NASA has released the first set of data taken by the Mars Odyssey spacecraft to the Planetary Data System, which will now make the information available to research scientists through a new online distribution and access system.
"This release is a major milestone for Mars scientists worldwide, since the first validated data from our instruments are now available to the entire scientific community," said Dr. R. Stephen Saunders, the Odyssey project scientist at NASA's Jet Propulsion Laboratory, Pasadena, Calif. "There are fundamentally new kinds of information in these data sets, including day and night infrared images, maps of hydrogen in the soil, and radiation hazard data for future Mars missions."
The information includes the first six weeks of mapping data through the end of March, as well as the observations made during the cruise phase to Mars. The archive consists of formatted instrument data from the gamma-ray spectrometer and high-energy neutron spectrometer; Mars maps from the neutron detectors; about 800 visible and infrared images taken by the camera system; and radiation measurements from the Martian radiation environment experiment. New data will be released to the science community every three months.
The Odyssey data are available through a new online access system established by the Planetary Data System at: http://starbrite.jpl.nasa.gov/pds/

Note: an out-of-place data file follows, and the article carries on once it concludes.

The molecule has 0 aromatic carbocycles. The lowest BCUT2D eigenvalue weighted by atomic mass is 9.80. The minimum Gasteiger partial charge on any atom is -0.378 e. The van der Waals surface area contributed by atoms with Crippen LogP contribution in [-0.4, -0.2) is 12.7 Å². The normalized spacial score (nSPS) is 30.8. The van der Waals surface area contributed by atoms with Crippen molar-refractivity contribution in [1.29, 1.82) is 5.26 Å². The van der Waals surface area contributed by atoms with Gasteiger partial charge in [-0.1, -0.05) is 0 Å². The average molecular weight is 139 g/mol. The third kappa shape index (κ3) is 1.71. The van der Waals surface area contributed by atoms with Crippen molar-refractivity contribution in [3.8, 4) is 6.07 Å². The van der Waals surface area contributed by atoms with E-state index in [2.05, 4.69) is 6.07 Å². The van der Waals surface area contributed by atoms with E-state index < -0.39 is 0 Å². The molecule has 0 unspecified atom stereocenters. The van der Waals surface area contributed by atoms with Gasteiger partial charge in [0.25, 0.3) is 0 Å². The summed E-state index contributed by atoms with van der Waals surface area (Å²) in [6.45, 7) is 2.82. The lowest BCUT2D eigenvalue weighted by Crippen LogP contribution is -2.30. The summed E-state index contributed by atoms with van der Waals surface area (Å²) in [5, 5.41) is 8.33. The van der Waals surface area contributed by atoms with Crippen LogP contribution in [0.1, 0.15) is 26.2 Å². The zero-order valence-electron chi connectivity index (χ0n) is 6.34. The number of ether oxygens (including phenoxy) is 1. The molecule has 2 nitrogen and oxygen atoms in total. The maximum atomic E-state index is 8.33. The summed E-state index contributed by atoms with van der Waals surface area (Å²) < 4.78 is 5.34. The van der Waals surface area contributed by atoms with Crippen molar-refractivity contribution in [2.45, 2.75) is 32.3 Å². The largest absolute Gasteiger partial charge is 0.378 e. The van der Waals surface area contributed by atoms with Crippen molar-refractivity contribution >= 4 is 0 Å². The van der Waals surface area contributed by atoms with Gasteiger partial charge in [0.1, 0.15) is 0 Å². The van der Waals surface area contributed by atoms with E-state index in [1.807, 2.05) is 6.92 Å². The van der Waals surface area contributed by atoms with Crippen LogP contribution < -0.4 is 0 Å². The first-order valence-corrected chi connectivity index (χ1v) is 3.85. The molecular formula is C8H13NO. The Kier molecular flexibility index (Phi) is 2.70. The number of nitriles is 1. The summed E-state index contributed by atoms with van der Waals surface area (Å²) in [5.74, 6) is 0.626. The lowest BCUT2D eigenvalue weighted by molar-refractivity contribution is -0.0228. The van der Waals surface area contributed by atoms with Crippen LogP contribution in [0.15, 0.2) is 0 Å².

The Odyssey data release, coupled with the availability of this new system, marks a significant improvement in access to data from solar system exploration missions. Beginning today, validated data from all Odyssey instruments will be available for search and retrieval immediately upon delivery to the Planetary Data System.
The system will soon integrate data sets from all Mars missions so researchers can obtain all the data they need at a "one-stop shopping" Internet site. A guide to the Odyssey data sets can be found at the Planetary Data System Geosciences Node at: http://wufs.wustl.edu/missions/odyssey
JPL, a division of the California Institute of Technology in Pasadena, manages the 2001 Mars Odyssey mission for NASA's Office of Space Science in Washington, D.C. Investigators at Arizona State University in Tempe, the University of Arizona in Tucson and NASA's Johnson Space Center, Houston, operate the science instruments. Additional science partners are located at the Russian Aviation and Space Agency and at Los Alamos National Laboratories, New Mexico. Lockheed Martin Astronautics, Denver, is the prime contractor for the project, and developed and built the orbiter. Mission operations are conducted jointly from Lockheed Martin and from JPL.
Additional information about the 2001 Mars Odyssey is available on the Internet at: http://mars.jpl.nasa.gov/odyssey/
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